A Swiftly Changing Landscape

A cool infographic by Raconteur accompanies Desjardins’ article posted on VisualCapitalist.com. You can check out a high-resolution version of the visual element through a link in the story.

In a fascinating peek into the not-so-distant future, Jeff Desjardins, writing on the website Visual Capitalist, takes a by-the-numbers look at how technology is fueling a swiftly shifting media landscape. When, and how, we get information has changed dramatically in just a few years, and if trends count for anything, bigger changes are ahead. As Desjardins puts it:

“Over your lifetime, the consumption of media and entertainment has already changed drastically.
“For Boomers and Gen Xers, the shift has been earth-shattering. Both generations will remember a time before mainstream computing when TV was dominated by the Big Three TV networks (NBC, ABC, and CBS), and newspapers and magazines were the main way to stay in touch with what was happening.
“Even millennials have seen fundamental shifts in consumption of media. After all, they experienced the rise of social media, online news, streaming, and digital video firsthand. Many of them will remember their college getting access to Facebook for the first time, the death of Napster, and the funny sounds their 28.8k modem made as it struggled to successfully download a single image file.”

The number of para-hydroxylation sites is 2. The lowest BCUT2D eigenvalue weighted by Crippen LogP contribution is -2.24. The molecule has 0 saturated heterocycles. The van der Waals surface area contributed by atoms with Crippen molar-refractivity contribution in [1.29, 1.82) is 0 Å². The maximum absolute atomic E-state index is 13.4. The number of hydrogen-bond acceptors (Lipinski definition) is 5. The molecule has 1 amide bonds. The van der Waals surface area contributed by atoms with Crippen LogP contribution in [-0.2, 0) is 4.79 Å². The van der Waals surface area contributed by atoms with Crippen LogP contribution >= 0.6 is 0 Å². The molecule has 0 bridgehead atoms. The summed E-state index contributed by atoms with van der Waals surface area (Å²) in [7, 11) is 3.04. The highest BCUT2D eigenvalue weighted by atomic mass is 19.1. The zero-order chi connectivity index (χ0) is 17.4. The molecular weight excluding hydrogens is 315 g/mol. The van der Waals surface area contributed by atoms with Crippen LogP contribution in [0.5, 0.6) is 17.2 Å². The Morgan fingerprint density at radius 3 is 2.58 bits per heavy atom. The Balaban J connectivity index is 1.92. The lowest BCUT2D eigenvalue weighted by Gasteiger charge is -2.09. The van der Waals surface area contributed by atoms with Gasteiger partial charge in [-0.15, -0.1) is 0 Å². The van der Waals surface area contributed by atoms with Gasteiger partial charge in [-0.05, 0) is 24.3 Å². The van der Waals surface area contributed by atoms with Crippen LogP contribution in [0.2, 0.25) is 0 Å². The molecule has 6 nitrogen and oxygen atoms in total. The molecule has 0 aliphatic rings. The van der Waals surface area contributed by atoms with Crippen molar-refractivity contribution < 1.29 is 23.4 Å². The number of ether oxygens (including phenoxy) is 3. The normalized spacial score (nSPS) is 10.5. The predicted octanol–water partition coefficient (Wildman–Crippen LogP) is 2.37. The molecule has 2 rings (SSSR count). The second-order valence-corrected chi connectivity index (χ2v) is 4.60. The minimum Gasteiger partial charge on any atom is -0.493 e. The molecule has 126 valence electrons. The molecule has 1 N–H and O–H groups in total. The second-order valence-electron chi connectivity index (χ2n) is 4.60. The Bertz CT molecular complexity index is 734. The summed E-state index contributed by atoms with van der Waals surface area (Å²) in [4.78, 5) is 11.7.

It’s fair to assume that the coming changes will affect virtually everyone who consumes information. Of course, if you’re reading this, you’re already a little ahead of the game, and you probably know you can read ELEVATOR WORLD on your computer, phone or tablet. Where will you be reading it a couple of years from now?

Meet Walton Press

Just outside of Atlanta, Georgia, lies the small town of Monroe, which has been the home of Walton Press since 1900. Walton Press now serves as the printer for ELEVATOR WORLD magazine. On February 15 and 16, Elevator World’s Vice President of Production, Lillie McWilliams, along with myself, had the privilege of visiting the press to see their process. The timing worked out great, too, as we were actually able to see our magazine going through the printing process!

The level of pride everyone at Walton Press puts into their work results in a quality magazine, not only for us, but for you — our readers.

We would like to extend our thanks and appreciation to everyone we met at Walton Press for being such wonderful hosts.

Check out some of these photos from our visit!

Here, one of several signatures that make up a copy of ELEVATOR WORLD magazine, is being run through the giant heat press and folding machine

 

And the final result is good!

 

Another impressive piece of machinery at Walton Press

 

 

 

Got ink? Walton Press has a lot of it!

 

 

Some of the Walton Press team with myself and EW VP of Production, Lillie McWilliams

Captionless Cartoons

Collection Five in Elevator World’s Hall of Humor

by William C. Sturgeon

ch5-1a

When ELEVATOR WORLD expanded to became the sole publication for the global vertical-transportation industry, humor was found to constitute an international language. Of course, our readers overseas were particularly drawn to the captionless cartoons, which had been perfected in multi-tongued Europe. The wordless picturizations delivered the ultimate punch. It is understandable that graphic artists consider the captionless cartoon the most difficult to execute. Chapter Five of this collection contains a number of these “clash in a flash” cartoons without words.

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